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Dodgers star Clayton Kershaw’s blazing pencils have Jay Harris on edge in latest This Is SportsCenter spot

Los Angeles Dodgers pitcher Clayton Kershaw, known for his power and control when placing a baseball over the plate, shows those skills can be dangerous in the workplace in ESPN’s latest This is SportsCenter spot, debuting today.

As Kershaw nonchalantly tosses pencils toward the ceiling of his cube at ESPN headquarters in Bristol, Conn., SportsCenter anchor Jay Harris “fears” potential injury in the cube above. Front Row asked Harris for his take on the latest of his many This is SportsCenter appearances.

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Inside TISC with Wieden+Kennedy

Cyrus Coulter, Art Director, Wieden+Kennedy New York, provides more behind-the-scenes insight into the Clayton Kershaw spot.

How did you come up with the concept?
After hours of trying to come up with an idea for a commercial starring Clayton Kershaw, the team became bored and started throwing pencils at the ceiling. Then the idea struck us.

How did you make it appear as if the pencils are coming through the floor?
It was a mix of post-production movie magic type stuff and some really low-fi stuff. The shot of the pencil sticking in the ceiling was achieved by tying a piece of fishing line into a pencil that was stuck in the ceiling and pulling it out. Then we reversed the film.

What direction was given to Jay Harris?
Jay was great. We told him to stare at the floor and look terrified. He took it from there. He did a lot of variations of escaping his cube, jumping out of the way, hiding in his chair, etc. In the end, the slow chair wheel-out with the near miss seemed funniest.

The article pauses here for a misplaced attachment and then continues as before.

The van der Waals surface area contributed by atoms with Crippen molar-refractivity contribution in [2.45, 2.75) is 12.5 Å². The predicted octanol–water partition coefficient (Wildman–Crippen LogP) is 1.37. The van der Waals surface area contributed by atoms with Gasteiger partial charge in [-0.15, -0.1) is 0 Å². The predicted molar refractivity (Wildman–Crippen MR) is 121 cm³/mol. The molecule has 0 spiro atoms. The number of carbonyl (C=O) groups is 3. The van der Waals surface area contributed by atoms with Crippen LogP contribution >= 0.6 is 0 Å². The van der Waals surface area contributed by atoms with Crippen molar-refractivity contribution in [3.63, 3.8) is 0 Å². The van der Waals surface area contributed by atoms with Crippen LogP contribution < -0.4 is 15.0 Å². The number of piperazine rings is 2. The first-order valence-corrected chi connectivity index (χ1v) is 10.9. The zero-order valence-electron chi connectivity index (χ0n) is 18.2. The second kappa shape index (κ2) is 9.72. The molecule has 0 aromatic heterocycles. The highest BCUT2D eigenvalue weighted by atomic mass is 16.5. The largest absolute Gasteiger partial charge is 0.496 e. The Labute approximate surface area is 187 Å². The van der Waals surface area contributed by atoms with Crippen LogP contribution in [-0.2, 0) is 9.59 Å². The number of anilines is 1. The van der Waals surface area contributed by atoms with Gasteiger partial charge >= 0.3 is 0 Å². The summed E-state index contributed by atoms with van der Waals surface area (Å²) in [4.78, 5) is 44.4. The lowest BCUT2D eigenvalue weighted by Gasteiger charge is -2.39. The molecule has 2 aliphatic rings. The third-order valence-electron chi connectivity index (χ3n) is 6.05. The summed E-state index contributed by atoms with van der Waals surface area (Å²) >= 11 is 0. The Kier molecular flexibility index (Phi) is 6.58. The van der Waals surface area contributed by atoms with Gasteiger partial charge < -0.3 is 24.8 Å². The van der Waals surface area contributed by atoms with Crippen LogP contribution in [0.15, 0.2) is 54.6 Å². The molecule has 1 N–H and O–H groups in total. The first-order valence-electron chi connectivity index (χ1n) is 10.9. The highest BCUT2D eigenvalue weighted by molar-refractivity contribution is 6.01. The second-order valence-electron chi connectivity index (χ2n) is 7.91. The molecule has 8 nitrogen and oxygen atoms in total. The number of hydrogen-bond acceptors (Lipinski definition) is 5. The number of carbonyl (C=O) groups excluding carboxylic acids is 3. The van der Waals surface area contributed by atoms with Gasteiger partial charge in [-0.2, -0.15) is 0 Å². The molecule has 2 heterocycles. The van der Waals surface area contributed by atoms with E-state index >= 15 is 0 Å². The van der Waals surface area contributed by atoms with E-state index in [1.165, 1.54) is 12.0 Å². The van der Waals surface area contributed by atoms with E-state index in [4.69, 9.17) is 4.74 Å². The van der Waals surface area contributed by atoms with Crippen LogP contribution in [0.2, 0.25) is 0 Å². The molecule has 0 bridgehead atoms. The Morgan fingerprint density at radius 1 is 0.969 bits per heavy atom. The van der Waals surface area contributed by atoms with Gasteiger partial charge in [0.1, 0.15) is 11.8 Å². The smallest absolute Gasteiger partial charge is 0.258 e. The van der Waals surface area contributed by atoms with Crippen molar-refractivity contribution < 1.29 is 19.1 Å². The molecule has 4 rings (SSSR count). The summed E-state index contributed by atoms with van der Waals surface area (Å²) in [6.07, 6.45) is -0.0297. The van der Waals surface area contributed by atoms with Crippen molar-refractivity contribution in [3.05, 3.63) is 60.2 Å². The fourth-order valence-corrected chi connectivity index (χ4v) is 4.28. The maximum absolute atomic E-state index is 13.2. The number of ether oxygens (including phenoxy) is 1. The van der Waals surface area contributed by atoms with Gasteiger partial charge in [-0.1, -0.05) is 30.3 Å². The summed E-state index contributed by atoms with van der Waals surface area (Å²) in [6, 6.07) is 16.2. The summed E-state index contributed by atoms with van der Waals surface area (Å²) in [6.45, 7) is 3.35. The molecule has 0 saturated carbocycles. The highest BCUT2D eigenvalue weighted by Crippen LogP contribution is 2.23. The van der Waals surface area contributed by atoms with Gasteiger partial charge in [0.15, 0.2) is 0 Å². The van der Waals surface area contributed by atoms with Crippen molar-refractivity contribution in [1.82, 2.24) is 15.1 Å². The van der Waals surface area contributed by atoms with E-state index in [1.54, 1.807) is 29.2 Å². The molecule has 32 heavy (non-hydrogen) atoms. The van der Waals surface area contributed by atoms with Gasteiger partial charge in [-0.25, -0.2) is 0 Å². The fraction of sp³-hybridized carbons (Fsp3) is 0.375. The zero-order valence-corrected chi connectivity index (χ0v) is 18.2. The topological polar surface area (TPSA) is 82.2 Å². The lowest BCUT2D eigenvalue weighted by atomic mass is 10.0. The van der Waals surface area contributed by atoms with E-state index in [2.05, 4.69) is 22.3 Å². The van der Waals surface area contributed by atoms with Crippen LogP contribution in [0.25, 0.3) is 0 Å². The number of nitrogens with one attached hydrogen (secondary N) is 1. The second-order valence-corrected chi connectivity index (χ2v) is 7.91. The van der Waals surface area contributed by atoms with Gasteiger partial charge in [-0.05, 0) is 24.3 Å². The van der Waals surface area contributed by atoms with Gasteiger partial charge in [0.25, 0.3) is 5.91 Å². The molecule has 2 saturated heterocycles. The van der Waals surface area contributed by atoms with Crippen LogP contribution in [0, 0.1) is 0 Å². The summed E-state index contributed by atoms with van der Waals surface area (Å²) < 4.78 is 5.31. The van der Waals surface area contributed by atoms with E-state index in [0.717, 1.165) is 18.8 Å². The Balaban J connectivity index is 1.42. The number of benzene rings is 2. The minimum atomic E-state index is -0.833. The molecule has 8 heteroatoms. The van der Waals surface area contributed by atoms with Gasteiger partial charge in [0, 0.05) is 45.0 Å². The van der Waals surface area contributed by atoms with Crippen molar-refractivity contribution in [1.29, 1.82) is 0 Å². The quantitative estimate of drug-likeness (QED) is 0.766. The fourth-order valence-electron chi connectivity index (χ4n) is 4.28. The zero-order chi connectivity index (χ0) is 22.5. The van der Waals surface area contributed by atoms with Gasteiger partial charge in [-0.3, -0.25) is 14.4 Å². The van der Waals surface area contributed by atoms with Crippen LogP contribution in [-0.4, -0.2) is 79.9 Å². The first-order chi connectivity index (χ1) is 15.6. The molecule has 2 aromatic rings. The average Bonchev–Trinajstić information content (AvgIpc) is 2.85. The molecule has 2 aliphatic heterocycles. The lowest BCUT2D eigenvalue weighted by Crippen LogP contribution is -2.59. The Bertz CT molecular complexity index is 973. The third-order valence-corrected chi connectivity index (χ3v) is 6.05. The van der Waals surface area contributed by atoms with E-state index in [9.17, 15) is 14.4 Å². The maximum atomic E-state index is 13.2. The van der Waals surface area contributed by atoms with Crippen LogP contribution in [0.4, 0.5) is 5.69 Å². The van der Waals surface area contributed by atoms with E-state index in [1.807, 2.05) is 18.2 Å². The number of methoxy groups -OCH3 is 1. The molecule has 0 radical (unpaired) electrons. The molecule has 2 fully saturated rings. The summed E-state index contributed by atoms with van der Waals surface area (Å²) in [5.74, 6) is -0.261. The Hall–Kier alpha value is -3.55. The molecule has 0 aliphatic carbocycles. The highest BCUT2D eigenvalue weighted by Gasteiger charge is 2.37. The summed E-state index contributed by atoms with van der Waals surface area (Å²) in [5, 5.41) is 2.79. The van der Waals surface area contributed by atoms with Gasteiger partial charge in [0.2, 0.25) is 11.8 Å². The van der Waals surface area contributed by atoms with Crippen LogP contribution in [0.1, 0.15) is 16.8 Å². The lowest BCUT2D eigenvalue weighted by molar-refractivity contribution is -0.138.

How many pencils did Kershaw have to throw?
Clayton probably threw about 50 pencils in the course of a few hours. Of those, only one actually stuck in the ceiling. And one almost killed me.

What is on Kershaw’s computer screen?
Clayton was shopping for bath towels, which are taupe and not cream color.

Any interesting anecdotes about the shoot?
Clayton had an entourage of 30 and requested only blue M&Ms in his dressing room. OK, that’s not true. Truth is, he was a great actor for such a young guy. Watch out for him.

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Are you a trained actor or were you truly scared of being impaled by a Kershaw-launched pencil?
Classically trained, Julliard School. Kidding. I was truly scared of being impaled by a pencil. But I had to pretend the pencil was really there.

You don’t appear in a scene with Kershaw, but did you get to spend some time with him. What was that like? Are you a Dodgers fan?
I got to spend a little time with Clayton, because we shot our parts at different times. We did take some pictures, and we chatted for a few minutes. He seems like a really nice guy. I’m a Pirates fan, but I’m a Kershaw fan now.

Have they fixed the carpeting in your office since this shoot?
No, the carpeting still has holes. There’s a work order in.

What was your first TISC ad?
I believe my first was “Anchor Cam” with John Buccigross. That camera on his head, to give the viewers a “different” experience, is a great idea, might I add.

How accurate is the portrayal of Bristol in the spots?
I think it’s pretty accurate, as far as there always seems to be some athlete or entertainer walking around campus, being a guest on some show. Not so much where the mascots are concerned — but that would be fun.

Wieden + Kennedy New York is the creative agency for the spot and the This is SportsCenter campaign, which has featured more than 400 spots since its launch in 1995.

Tonight, the Dodgers take on the New York Mets on Wednesday Night Baseball Presented by T-Mobile at 7 p.m. ET on ESPN and WatchESPN.

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